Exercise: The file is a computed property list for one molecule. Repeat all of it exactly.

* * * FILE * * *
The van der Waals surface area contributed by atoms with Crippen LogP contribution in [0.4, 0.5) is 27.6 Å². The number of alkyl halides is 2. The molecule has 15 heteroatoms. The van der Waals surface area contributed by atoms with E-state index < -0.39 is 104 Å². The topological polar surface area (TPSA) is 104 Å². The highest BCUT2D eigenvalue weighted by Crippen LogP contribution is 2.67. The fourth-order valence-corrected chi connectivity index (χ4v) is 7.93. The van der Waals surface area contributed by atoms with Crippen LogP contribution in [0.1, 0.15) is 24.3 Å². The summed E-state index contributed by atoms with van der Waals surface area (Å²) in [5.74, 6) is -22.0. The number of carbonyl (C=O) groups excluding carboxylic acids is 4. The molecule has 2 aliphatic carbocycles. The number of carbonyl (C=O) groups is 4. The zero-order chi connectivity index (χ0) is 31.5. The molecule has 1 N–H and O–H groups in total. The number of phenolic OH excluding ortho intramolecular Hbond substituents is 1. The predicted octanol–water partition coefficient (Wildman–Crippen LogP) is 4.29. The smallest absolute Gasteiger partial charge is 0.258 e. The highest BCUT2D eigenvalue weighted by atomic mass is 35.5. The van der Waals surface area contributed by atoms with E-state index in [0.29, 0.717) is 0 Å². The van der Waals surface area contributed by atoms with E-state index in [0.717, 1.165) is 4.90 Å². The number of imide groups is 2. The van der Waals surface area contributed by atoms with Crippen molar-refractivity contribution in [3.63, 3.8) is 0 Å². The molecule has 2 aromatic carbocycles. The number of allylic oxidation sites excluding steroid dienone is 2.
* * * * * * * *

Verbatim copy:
The van der Waals surface area contributed by atoms with Crippen LogP contribution in [0.4, 0.5) is 27.6 Å². The number of alkyl halides is 2. The molecule has 15 heteroatoms. The van der Waals surface area contributed by atoms with E-state index < -0.39 is 104 Å². The topological polar surface area (TPSA) is 104 Å². The highest BCUT2D eigenvalue weighted by Crippen LogP contribution is 2.67. The fourth-order valence-corrected chi connectivity index (χ4v) is 7.93. The van der Waals surface area contributed by atoms with Crippen LogP contribution in [0.1, 0.15) is 24.3 Å². The summed E-state index contributed by atoms with van der Waals surface area (Å²) in [5.74, 6) is -22.0. The number of carbonyl (C=O) groups excluding carboxylic acids is 4. The molecule has 2 aliphatic carbocycles. The number of carbonyl (C=O) groups is 4. The zero-order chi connectivity index (χ0) is 31.5. The molecule has 1 N–H and O–H groups in total. The number of phenolic OH excluding ortho intramolecular Hbond substituents is 1. The predicted octanol–water partition coefficient (Wildman–Crippen LogP) is 4.29. The smallest absolute Gasteiger partial charge is 0.258 e. The highest BCUT2D eigenvalue weighted by atomic mass is 35.5. The van der Waals surface area contributed by atoms with E-state index in [0.29, 0.717) is 0 Å². The van der Waals surface area contributed by atoms with E-state index in [0.717, 1.165) is 4.90 Å². The number of imide groups is 2. The van der Waals surface area contributed by atoms with Crippen molar-refractivity contribution in [3.63, 3.8) is 0 Å². The molecule has 2 aromatic carbocycles. The number of allylic oxidation sites excluding steroid dienone is 2.